Shortly before 9 a.m. Monday in Toronto, Brayden Schenn was already sitting in the arbitration room, awaiting his agent Don Meehan and Flyers general manager Ron Hextall.
This was a first for the soon-to-be 25-year-old forward. He wasn’t necessarily nervous or even excited.
“It was a matter of my agent talking to Hexy outside and if they were coming into the room or I was going out and a deal would be done,” Schenn said.
They entered. He exited.
Within the hour, Schenn had a new four-year, $20.5 million contract, avoiding arbitration (see story).
“I’m extremely happy to be signed on for another four years," Schenn said. "I don’t think anyone wants to go through the arbitration process.
“It’s all part of the business. Whatever happens, happens in arbitration. I don’t think whatever is said [in hearings] is meant. It’s just part of the business. The money side of things.
“I think the Flyers like me as a player and to take it to arbitration, I don’t think it’s anything against me. It’s just part of it.”
While Schenn had never been through this, Hextall has. As a player here, the former goaltender took the Flyers to arbitration two decades ago, but settled in a marathon, six-hour meeting the day of his hearing.
“I would not have had an issue with it,” Hextall said when asked if he was prepared for the bad feelings that often accompany such hearings (more from Hextall here).
“Arbitration is part of the process … sometimes it can be difficult for the player. If you can avoid, you want to avoid it.”
The Flyers were prepared for a two-year ruling which would have left them having to attempt to re-sign Schenn as an unrestricted free agent after 2018-19.
Hextall said the club has seen consistent improvement in Schenn, even though this contract overpays him at the start for just one very good year of the past five he’s had as a Flyer.
Obviously, the Flyers are banking on him to become a 30-goal, 70-point player from here.
“Four years is showing confidence in me that they believe in me,” Schenn said. “For me, four years I have to continue to prove myself and get better year by year and I expect to be better next year.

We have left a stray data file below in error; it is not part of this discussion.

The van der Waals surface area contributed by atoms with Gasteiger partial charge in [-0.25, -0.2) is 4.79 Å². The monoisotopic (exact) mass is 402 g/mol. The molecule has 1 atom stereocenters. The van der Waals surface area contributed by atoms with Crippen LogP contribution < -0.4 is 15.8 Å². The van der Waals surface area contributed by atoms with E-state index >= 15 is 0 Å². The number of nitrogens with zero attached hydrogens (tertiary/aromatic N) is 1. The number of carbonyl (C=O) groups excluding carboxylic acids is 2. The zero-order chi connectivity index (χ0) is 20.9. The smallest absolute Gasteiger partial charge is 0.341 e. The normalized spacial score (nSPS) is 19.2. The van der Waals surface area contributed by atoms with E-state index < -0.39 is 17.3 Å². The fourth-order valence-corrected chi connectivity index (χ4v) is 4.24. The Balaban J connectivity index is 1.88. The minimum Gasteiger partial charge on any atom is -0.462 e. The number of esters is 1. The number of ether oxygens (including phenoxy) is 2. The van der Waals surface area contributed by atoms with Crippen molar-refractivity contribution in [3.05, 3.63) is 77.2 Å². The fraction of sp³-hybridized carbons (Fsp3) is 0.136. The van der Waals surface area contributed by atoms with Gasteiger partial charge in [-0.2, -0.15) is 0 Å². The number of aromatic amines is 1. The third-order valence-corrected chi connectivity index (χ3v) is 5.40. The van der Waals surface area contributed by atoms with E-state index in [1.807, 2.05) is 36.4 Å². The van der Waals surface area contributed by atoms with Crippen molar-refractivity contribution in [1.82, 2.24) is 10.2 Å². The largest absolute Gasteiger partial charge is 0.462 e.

“I’m happy with a four-year deal at a fair number. The team is only getting better and I’m happy to be part of the plan.”
Consistency will be the key as to whether the Flyers' investment in Schenn was worth it.
From a points standpoint, he’s increased his production every season as a Flyer, from 18 points, to 26, to 41, to 47 and this past season, 59. But his every-night play on the ice has often waffled. Then again, the club has waffled, too, as to whether he’s a center or winger.
He spent the bulk of the past season proving he could play on the wing with Claude Giroux in Dave Hakstol’s system. That wasn’t always the case under Craig Berube or even Peter Laviolette.
“Every player has his ups and downs through 82 games,” Schenn said. “Consistency, you try to find it as much as you can throughout the year. I feel I’ve continued to get better at both ends of the ice.
“I still feel I can get better defensively and be more reliable. That is something I definitely will improve on. This past year, I had great opportunity to play with great players.
“Guys like [Sean] Couturier, Giroux, [Wayne] Simmonds, whoever it may be. It’s all about opportunity and I got opportunity last year.”
Which resulted in career highs in goals, assists and points. Hextall expects Schenn to make bigger strides over this contract as he reaches the prime part of his career.
When the Flyers held breakup day in April, Schenn said he enjoyed the pressure of being “counted upon” as a core player. He is now the third-highest paid Flyers forward behind Giroux and Jakub Voracek, so the “core” sticker is on his jersey for good.
“I said at the end [of the season], I have to be counted on each night as part of the core group,” Schenn said. “There’s a bunch of us who have been there for a while now.
“I’ve gotten better year after year. I expect to come in and improve my game in all areas of the ice. When you get the chance to play with good players, they obviously make you better, as well.
“We’ve got some good pieces. We have a good team moving forward … you want to get better individually, but I think the team will be better as a whole this year, as well.”